Air quality hit “red” on the U.S. government’s color-coded index, meaning it was unhealthy for everyone. The air was particularly dangerous for children, older people and those with asthma and conditions like diabetes and heart disease.
Karen Berg-Moberg decided to go on a bike ride at Como Lake in St. Paul with a friend despite the air. She was ready to cut their trip short if needed but didn’t think the smoke would slow them down.
“I can smell it. It’s kind of nasty,” she said. “We debated it, but thought, ‘What the heck?’ ”
In July 2021, the index reached 182 in the Twin Cities, also after wildfire smoke drifted down from Canada.
Minneapolis public parks officials canceled events for music and movies in the park and outdoor activities on Wednesday. St. Paul canceled all youth and adult athletics.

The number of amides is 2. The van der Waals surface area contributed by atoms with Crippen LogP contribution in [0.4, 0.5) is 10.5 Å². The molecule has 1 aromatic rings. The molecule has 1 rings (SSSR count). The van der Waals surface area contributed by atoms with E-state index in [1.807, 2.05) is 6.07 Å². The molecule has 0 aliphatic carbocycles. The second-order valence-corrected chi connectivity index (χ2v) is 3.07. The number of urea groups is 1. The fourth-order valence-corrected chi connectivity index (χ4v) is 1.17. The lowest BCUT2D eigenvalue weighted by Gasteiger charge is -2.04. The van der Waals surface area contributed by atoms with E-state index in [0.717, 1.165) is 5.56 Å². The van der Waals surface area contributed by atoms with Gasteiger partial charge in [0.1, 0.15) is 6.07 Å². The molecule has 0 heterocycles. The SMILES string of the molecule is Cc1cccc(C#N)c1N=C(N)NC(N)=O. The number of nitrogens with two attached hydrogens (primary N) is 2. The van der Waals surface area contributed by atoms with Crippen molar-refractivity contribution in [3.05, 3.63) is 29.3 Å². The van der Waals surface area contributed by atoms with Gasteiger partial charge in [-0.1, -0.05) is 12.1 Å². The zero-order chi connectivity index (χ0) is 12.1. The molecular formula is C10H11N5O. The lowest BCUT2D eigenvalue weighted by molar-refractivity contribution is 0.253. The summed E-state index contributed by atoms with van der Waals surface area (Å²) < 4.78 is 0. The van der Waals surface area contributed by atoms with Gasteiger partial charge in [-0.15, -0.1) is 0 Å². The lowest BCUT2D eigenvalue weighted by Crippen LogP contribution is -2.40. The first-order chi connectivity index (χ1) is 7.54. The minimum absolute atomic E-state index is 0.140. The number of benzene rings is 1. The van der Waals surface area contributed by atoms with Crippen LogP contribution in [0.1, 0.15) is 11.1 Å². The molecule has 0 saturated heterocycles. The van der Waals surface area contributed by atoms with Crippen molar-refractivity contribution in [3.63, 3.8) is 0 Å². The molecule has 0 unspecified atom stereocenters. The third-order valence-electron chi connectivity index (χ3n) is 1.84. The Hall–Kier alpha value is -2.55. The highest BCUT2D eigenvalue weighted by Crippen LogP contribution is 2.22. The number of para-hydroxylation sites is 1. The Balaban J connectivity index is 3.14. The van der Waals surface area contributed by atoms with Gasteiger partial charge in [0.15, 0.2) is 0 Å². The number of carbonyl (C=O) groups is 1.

Last week, massive fires burning up stretches of Canadian forests blanketed the northeastern United States, turning the air a yellowish gray and prompting warnings for people to stay inside and keep windows closed.
The small particles in wildfire smoke can irritate the eyes, nose and throat, and can affect the heart and lungs, making it harder to breathe. Health officials say it’s important to limit outdoor activities as much as possible to avoid breathing in these particles.
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Published: 2023-06-15 03:19:28